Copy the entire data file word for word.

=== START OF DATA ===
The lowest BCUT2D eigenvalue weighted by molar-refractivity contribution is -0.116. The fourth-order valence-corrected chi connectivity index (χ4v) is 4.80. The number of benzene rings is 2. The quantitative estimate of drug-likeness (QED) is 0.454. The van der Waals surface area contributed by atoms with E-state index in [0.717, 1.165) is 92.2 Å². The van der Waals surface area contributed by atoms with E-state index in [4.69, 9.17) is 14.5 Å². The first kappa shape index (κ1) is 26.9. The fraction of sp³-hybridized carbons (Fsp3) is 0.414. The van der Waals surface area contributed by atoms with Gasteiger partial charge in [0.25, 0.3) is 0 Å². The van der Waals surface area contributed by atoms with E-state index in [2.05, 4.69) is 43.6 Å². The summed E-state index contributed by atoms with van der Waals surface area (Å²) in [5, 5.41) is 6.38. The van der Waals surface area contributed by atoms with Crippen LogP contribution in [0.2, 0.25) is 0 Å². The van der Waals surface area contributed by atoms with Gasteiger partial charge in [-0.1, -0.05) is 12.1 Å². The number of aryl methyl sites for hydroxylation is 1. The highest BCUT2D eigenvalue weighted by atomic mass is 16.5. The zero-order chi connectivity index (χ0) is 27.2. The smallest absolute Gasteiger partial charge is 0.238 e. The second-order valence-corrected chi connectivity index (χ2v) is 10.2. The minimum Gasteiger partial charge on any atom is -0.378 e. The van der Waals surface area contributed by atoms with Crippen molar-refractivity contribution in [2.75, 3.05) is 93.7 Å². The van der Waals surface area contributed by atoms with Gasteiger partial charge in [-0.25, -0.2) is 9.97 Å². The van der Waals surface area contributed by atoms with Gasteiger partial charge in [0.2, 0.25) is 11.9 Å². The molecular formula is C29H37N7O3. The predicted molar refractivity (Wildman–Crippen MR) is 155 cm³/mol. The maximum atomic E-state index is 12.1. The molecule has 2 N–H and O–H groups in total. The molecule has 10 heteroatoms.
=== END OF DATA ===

The lowest BCUT2D eigenvalue weighted by molar-refractivity contribution is -0.116. The fourth-order valence-corrected chi connectivity index (χ4v) is 4.80. The number of benzene rings is 2. The quantitative estimate of drug-likeness (QED) is 0.454. The van der Waals surface area contributed by atoms with E-state index in [0.717, 1.165) is 92.2 Å². The van der Waals surface area contributed by atoms with E-state index in [4.69, 9.17) is 14.5 Å². The first kappa shape index (κ1) is 26.9. The fraction of sp³-hybridized carbons (Fsp3) is 0.414. The van der Waals surface area contributed by atoms with Gasteiger partial charge in [0.25, 0.3) is 0 Å². The van der Waals surface area contributed by atoms with E-state index in [2.05, 4.69) is 43.6 Å². The summed E-state index contributed by atoms with van der Waals surface area (Å²) in [5, 5.41) is 6.38. The van der Waals surface area contributed by atoms with Crippen LogP contribution in [0.2, 0.25) is 0 Å². The van der Waals surface area contributed by atoms with Gasteiger partial charge in [-0.1, -0.05) is 12.1 Å². The number of aryl methyl sites for hydroxylation is 1. The highest BCUT2D eigenvalue weighted by atomic mass is 16.5. The zero-order chi connectivity index (χ0) is 27.2. The smallest absolute Gasteiger partial charge is 0.238 e. The second-order valence-corrected chi connectivity index (χ2v) is 10.2. The minimum Gasteiger partial charge on any atom is -0.378 e. The van der Waals surface area contributed by atoms with Crippen molar-refractivity contribution in [2.75, 3.05) is 93.7 Å². The van der Waals surface area contributed by atoms with Gasteiger partial charge in [-0.25, -0.2) is 9.97 Å². The van der Waals surface area contributed by atoms with Gasteiger partial charge in [0.2, 0.25) is 11.9 Å². The molecular formula is C29H37N7O3. The predicted molar refractivity (Wildman–Crippen MR) is 155 cm³/mol. The maximum atomic E-state index is 12.1. The molecule has 2 N–H and O–H groups in total. The molecule has 10 heteroatoms.